On hearing that sentence of king Janaka the sententious king Dasharatha replied the king Janaka from amongst the sages.

"Recipiency rests with the restitutor... so I have heard earlier. Hence, whatever you say, for you are the knower of probity and nothing goes amiss in your astute thinking, that we will do...

The word restitutor is used instead of 'donor' because Janaka is restoring the estranged divine pair to their togetherness in this mortal world. R. C. Dutt uses 'Gift betokens giver's bounty...' for this expression.

On listening that sentence of that affirmer of principles, namely Dasharatha, that which is conformable to the principles of marriages and familial glory, a thrill of joy came over the king of Videha.

Usually the bridegroom's party will be stiff-necked at least till the marriage is over, which has become a nuisance practice in Indian marriages. Here Dasharatha is telling the opposite, by which his words are viewed as agreeable to righteousness of marriages etc., and for which Janaka is surprised.

Then, on the forgathering of sages from Vashishta's side with the sages of Mithila all the sages have attained extreme joy and they spent that night happily.

Then that most brilliant Rama, keeping Vishvamitra ahead, and strutting in step with Lakshmana, strutted to touch the feet of his father Dasharatha. On seeing his two sons, the super medallists in Raghu's dynasty, King Dasharatha is highly rejoiced and he resided in Mithila with a high contentment, for the reverence of Janaka is that high.

The expression of 'medallists' to the word Raghava-s as above will look odd. So an explanation to this is furnished in the endnote.

Even the great-resplendent Janaka on performing ritual acts according to scriptures for the Vedic-ritual on hand, and the preparatory rituals for handing out both of his daughters in marriage, went into the sleep of the just, with his palm on his chest.

The marriages will be commenced with initial ceremonies called ankura aaropaNa aadi kriyaaH for an unhindered marriage function and for the harmonious family life of the newly wed.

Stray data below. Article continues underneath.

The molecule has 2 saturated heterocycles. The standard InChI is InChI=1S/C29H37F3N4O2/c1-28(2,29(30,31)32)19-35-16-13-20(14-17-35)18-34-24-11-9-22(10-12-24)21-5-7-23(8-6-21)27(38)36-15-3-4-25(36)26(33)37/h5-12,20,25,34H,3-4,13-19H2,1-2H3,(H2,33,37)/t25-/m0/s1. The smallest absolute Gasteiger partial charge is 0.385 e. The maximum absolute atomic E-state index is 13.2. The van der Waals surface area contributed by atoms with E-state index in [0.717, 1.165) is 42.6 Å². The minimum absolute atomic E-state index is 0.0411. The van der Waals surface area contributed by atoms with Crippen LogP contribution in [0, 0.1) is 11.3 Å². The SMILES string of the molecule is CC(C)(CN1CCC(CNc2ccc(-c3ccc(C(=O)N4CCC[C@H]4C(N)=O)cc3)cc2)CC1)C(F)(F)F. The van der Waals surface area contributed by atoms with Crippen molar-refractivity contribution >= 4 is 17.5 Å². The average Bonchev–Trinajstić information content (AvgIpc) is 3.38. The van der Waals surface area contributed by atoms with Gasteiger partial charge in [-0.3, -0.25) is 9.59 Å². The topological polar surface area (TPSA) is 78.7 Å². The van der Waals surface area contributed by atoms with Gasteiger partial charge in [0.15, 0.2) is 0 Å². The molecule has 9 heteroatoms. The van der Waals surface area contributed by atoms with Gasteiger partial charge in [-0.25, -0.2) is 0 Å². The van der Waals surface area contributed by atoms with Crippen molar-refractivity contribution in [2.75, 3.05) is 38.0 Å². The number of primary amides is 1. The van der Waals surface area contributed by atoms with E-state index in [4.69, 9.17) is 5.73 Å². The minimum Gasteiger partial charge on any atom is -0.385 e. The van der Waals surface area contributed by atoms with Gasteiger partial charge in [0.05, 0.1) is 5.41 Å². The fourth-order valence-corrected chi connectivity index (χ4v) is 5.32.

Epithets in Ramayana

'The epithets in Ramayana will be extremely boring and tediously repeated statements...' this is when we see at them in an overall superficial and lexical view. But, to the grammarians, prosodists, aestheticians, and the like, they are a head-breaking headache. A lot of verbal warfare is concurrently going on, perhaps even now, as to which belongs to which expression. To cite an example, here the verse 1-69-18 uses just raaghavau 'a pair of Raghava-s...' for Rama and Lakshmana, and it is no uncommon term to them. But, here this word suddenly assumes a different dimension and aestheticians say that word means 'the pair of brothers who are the decorations, embellishments, and the like, of Raghu's dynasty....' because they dared the bow of Shiva to the extent of its breakage, and by their bold feat they are victorious medallists. While the ancestors in Raghu-s dynasty are pro-gods in seeking Ganga to come to earth etc., this boy Rama has gone against that God, in breaking Shiva's bow. Gita Press' English version puts this as 'the ornaments of Raghu's race...' and R. C. Dutt's poetic version has 'Honoured by the saintly Janak, greeted by his children bold / where the 'boldness' is as explained above. And this 'ornaments' or 'bold boys' or 'medallists' cannot be found in the verse, lexically.

There are many who are baffled and bored at these boring and baffling overused epithets and there are enumerations also, as to how many are increased in Aranya Kanda compared to Ayodhya Kanda etc. In Aranya, for e.g., Seetha is variously called as Janaki, alias Vaidehi, alias Mithila... etc., and this chapter can throw some light, or make a difference between an alias and an epithet, on those that available in Aranya, as those epithets in Aranya bear a link with these few chapters. Even then, it will be inconclusive, as nowhere listed are these epithets or their allusions in their true colour. It is unclear for non-Sanskrit readers, even to vernacular Indians, to know as to how many epithets are truly and correctly translatable, without the assistance of ancient commentaries. Even in those commentaries, there are many epithets that are left out, as those commentators were more bothered to their own tenets like 'Rama is god... Rama is human... Rama is the dharma... Rama is Shiva...' etc., than these epithets. And we are presenting as far as we could muster up information about them. Hence, before the total extinction of Sanskrit grammarians and aestheticians, it is necessary to decode these epithets in Ramayana, thus we humbly feel.


Thus, this is the 69th chapter in Bala Kanda of Valmiki Ramayana, the First Epic poem of India.

© April, 2003, Desiraju Hanumanta Rao [Revised : January 05]